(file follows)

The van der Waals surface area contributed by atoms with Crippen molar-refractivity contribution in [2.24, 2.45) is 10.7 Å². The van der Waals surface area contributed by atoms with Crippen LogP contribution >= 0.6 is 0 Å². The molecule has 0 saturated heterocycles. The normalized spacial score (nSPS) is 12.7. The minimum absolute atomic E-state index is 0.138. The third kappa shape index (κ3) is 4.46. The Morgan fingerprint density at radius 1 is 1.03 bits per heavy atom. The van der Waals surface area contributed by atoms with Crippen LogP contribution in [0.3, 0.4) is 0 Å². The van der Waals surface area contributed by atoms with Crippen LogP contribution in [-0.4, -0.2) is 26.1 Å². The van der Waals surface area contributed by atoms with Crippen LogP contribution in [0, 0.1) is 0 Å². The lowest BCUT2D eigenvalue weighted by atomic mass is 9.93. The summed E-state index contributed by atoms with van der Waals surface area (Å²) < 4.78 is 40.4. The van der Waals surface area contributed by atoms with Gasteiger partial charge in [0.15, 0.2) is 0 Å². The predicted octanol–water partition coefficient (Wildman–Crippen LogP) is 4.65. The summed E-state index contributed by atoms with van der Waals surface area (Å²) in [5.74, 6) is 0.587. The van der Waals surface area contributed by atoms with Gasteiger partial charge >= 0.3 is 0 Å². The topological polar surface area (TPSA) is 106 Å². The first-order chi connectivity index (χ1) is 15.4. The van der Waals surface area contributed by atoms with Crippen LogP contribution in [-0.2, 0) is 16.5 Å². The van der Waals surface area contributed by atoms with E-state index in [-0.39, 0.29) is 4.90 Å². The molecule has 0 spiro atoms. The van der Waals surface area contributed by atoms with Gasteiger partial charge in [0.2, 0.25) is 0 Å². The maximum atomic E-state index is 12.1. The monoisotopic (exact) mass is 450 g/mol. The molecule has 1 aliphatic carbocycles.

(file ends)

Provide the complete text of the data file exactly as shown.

The van der Waals surface area contributed by atoms with Crippen molar-refractivity contribution in [2.24, 2.45) is 10.7 Å². The van der Waals surface area contributed by atoms with Crippen LogP contribution >= 0.6 is 0 Å². The molecule has 0 saturated heterocycles. The normalized spacial score (nSPS) is 12.7. The minimum absolute atomic E-state index is 0.138. The third kappa shape index (κ3) is 4.46. The Morgan fingerprint density at radius 1 is 1.03 bits per heavy atom. The van der Waals surface area contributed by atoms with Crippen LogP contribution in [0.3, 0.4) is 0 Å². The van der Waals surface area contributed by atoms with Crippen LogP contribution in [-0.4, -0.2) is 26.1 Å². The van der Waals surface area contributed by atoms with Crippen LogP contribution in [0, 0.1) is 0 Å². The lowest BCUT2D eigenvalue weighted by atomic mass is 9.93. The summed E-state index contributed by atoms with van der Waals surface area (Å²) < 4.78 is 40.4. The van der Waals surface area contributed by atoms with Gasteiger partial charge in [0.15, 0.2) is 0 Å². The predicted octanol–water partition coefficient (Wildman–Crippen LogP) is 4.65. The summed E-state index contributed by atoms with van der Waals surface area (Å²) in [5.74, 6) is 0.587. The van der Waals surface area contributed by atoms with Gasteiger partial charge >= 0.3 is 0 Å². The topological polar surface area (TPSA) is 106 Å². The first-order chi connectivity index (χ1) is 15.4. The van der Waals surface area contributed by atoms with Crippen LogP contribution in [-0.2, 0) is 16.5 Å². The van der Waals surface area contributed by atoms with E-state index in [-0.39, 0.29) is 4.90 Å². The molecule has 0 spiro atoms. The van der Waals surface area contributed by atoms with Gasteiger partial charge in [0.2, 0.25) is 0 Å². The maximum atomic E-state index is 12.1. The monoisotopic (exact) mass is 450 g/mol. The molecule has 1 aliphatic carbocycles.